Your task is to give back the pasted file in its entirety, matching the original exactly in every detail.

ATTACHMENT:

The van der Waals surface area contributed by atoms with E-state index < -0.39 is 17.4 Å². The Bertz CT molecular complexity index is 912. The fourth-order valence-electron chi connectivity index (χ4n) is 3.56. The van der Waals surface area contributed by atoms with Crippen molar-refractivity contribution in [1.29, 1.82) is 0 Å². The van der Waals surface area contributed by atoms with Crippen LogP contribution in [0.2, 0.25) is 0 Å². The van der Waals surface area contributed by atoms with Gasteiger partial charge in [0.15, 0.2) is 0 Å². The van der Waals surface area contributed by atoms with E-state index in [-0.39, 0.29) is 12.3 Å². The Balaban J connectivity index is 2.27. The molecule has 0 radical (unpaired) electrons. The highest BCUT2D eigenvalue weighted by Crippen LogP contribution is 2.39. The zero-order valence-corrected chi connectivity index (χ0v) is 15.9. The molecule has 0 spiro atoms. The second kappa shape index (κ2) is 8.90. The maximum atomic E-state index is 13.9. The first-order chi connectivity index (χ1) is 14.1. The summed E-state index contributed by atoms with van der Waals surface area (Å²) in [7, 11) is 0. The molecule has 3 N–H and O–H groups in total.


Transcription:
The van der Waals surface area contributed by atoms with E-state index < -0.39 is 17.4 Å². The Bertz CT molecular complexity index is 912. The fourth-order valence-electron chi connectivity index (χ4n) is 3.56. The van der Waals surface area contributed by atoms with Crippen molar-refractivity contribution in [1.29, 1.82) is 0 Å². The van der Waals surface area contributed by atoms with Crippen LogP contribution in [0.2, 0.25) is 0 Å². The van der Waals surface area contributed by atoms with Gasteiger partial charge in [0.15, 0.2) is 0 Å². The van der Waals surface area contributed by atoms with E-state index in [-0.39, 0.29) is 12.3 Å². The Balaban J connectivity index is 2.27. The molecule has 0 radical (unpaired) electrons. The highest BCUT2D eigenvalue weighted by Crippen LogP contribution is 2.39. The zero-order valence-corrected chi connectivity index (χ0v) is 15.9. The molecule has 0 spiro atoms. The second kappa shape index (κ2) is 8.90. The maximum atomic E-state index is 13.9. The first-order chi connectivity index (χ1) is 14.1. The summed E-state index contributed by atoms with van der Waals surface area (Å²) in [7, 11) is 0. The molecule has 3 N–H and O–H groups in total.